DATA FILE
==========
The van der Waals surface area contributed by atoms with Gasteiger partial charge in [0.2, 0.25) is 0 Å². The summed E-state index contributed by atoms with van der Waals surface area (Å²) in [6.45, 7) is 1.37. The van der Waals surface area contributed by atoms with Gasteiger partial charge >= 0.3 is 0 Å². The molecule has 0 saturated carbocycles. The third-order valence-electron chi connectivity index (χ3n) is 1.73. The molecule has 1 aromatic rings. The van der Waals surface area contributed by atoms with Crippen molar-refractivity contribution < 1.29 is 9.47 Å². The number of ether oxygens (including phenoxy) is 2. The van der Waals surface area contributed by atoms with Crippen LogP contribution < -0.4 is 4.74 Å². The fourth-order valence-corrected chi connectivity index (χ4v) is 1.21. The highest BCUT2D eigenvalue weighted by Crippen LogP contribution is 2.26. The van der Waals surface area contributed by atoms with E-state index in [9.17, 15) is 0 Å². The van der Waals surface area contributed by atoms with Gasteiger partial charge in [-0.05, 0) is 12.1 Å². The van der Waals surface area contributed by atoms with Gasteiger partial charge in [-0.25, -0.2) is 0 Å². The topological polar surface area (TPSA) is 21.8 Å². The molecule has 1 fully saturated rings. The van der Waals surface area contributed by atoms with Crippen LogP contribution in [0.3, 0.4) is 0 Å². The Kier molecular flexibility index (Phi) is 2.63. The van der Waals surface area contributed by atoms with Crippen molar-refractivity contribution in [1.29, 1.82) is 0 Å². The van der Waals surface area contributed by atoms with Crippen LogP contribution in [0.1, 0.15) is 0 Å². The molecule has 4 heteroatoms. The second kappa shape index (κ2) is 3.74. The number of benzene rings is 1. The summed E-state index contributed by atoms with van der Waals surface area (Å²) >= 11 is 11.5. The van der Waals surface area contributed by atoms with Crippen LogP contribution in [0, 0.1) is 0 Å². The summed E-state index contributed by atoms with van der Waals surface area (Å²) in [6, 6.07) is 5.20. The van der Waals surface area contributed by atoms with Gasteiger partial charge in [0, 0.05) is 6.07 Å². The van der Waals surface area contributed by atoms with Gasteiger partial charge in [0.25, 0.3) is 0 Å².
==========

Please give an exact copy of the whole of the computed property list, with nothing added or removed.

The van der Waals surface area contributed by atoms with Gasteiger partial charge in [0.2, 0.25) is 0 Å². The summed E-state index contributed by atoms with van der Waals surface area (Å²) in [6.45, 7) is 1.37. The van der Waals surface area contributed by atoms with Gasteiger partial charge >= 0.3 is 0 Å². The molecule has 0 saturated carbocycles. The third-order valence-electron chi connectivity index (χ3n) is 1.73. The molecule has 1 aromatic rings. The van der Waals surface area contributed by atoms with Crippen molar-refractivity contribution < 1.29 is 9.47 Å². The number of ether oxygens (including phenoxy) is 2. The van der Waals surface area contributed by atoms with Crippen LogP contribution < -0.4 is 4.74 Å². The fourth-order valence-corrected chi connectivity index (χ4v) is 1.21. The highest BCUT2D eigenvalue weighted by Crippen LogP contribution is 2.26. The van der Waals surface area contributed by atoms with E-state index in [9.17, 15) is 0 Å². The van der Waals surface area contributed by atoms with Gasteiger partial charge in [-0.05, 0) is 12.1 Å². The van der Waals surface area contributed by atoms with Gasteiger partial charge in [-0.25, -0.2) is 0 Å². The topological polar surface area (TPSA) is 21.8 Å². The molecule has 1 fully saturated rings. The van der Waals surface area contributed by atoms with Crippen LogP contribution in [0.3, 0.4) is 0 Å². The Kier molecular flexibility index (Phi) is 2.63. The van der Waals surface area contributed by atoms with Crippen molar-refractivity contribution in [1.29, 1.82) is 0 Å². The van der Waals surface area contributed by atoms with Crippen LogP contribution in [0.1, 0.15) is 0 Å². The molecule has 4 heteroatoms. The second kappa shape index (κ2) is 3.74. The number of benzene rings is 1. The summed E-state index contributed by atoms with van der Waals surface area (Å²) >= 11 is 11.5. The van der Waals surface area contributed by atoms with Crippen LogP contribution in [0, 0.1) is 0 Å². The summed E-state index contributed by atoms with van der Waals surface area (Å²) in [6, 6.07) is 5.20. The van der Waals surface area contributed by atoms with Gasteiger partial charge in [0, 0.05) is 6.07 Å². The van der Waals surface area contributed by atoms with Gasteiger partial charge in [0.25, 0.3) is 0 Å².